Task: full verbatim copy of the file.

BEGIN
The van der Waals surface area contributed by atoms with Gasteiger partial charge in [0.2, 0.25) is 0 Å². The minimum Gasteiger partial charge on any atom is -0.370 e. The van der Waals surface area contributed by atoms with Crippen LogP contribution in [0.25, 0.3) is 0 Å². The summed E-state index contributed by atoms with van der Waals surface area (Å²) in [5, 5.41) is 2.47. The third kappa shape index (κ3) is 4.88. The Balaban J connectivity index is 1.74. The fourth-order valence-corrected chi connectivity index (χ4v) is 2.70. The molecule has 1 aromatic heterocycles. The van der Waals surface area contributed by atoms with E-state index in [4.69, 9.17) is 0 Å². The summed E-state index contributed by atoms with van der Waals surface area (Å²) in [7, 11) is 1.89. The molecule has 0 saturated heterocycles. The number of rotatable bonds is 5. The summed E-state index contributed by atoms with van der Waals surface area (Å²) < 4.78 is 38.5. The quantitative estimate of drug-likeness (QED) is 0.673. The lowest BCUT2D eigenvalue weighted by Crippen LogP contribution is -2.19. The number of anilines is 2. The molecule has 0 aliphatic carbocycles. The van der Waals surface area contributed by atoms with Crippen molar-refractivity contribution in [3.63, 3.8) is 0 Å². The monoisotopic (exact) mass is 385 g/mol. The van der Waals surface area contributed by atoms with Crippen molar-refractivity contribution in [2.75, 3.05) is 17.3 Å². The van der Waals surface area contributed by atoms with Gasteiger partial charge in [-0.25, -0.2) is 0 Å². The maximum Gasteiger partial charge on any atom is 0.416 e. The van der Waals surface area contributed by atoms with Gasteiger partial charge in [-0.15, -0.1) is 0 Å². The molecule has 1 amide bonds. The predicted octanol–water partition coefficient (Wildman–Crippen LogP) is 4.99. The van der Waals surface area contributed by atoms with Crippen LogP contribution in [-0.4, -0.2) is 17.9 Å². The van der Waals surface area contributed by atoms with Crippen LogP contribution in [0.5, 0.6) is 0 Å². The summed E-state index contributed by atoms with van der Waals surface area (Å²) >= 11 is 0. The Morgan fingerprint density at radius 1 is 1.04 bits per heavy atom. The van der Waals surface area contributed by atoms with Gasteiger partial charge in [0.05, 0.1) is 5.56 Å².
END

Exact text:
The van der Waals surface area contributed by atoms with Gasteiger partial charge in [0.2, 0.25) is 0 Å². The minimum Gasteiger partial charge on any atom is -0.370 e. The van der Waals surface area contributed by atoms with Crippen LogP contribution in [0.25, 0.3) is 0 Å². The summed E-state index contributed by atoms with van der Waals surface area (Å²) in [5, 5.41) is 2.47. The third kappa shape index (κ3) is 4.88. The Balaban J connectivity index is 1.74. The fourth-order valence-corrected chi connectivity index (χ4v) is 2.70. The molecule has 1 aromatic heterocycles. The van der Waals surface area contributed by atoms with E-state index in [4.69, 9.17) is 0 Å². The summed E-state index contributed by atoms with van der Waals surface area (Å²) in [7, 11) is 1.89. The molecule has 0 saturated heterocycles. The number of rotatable bonds is 5. The summed E-state index contributed by atoms with van der Waals surface area (Å²) < 4.78 is 38.5. The quantitative estimate of drug-likeness (QED) is 0.673. The lowest BCUT2D eigenvalue weighted by Crippen LogP contribution is -2.19. The number of anilines is 2. The molecule has 0 aliphatic carbocycles. The van der Waals surface area contributed by atoms with Crippen molar-refractivity contribution in [3.63, 3.8) is 0 Å². The monoisotopic (exact) mass is 385 g/mol. The van der Waals surface area contributed by atoms with Crippen molar-refractivity contribution in [2.75, 3.05) is 17.3 Å². The van der Waals surface area contributed by atoms with Gasteiger partial charge in [-0.25, -0.2) is 0 Å². The maximum Gasteiger partial charge on any atom is 0.416 e. The van der Waals surface area contributed by atoms with Gasteiger partial charge in [-0.15, -0.1) is 0 Å². The molecule has 1 amide bonds. The predicted octanol–water partition coefficient (Wildman–Crippen LogP) is 4.99. The van der Waals surface area contributed by atoms with Crippen LogP contribution in [-0.4, -0.2) is 17.9 Å². The van der Waals surface area contributed by atoms with Crippen LogP contribution in [0.5, 0.6) is 0 Å². The summed E-state index contributed by atoms with van der Waals surface area (Å²) >= 11 is 0. The Morgan fingerprint density at radius 1 is 1.04 bits per heavy atom. The van der Waals surface area contributed by atoms with Gasteiger partial charge in [0.05, 0.1) is 5.56 Å².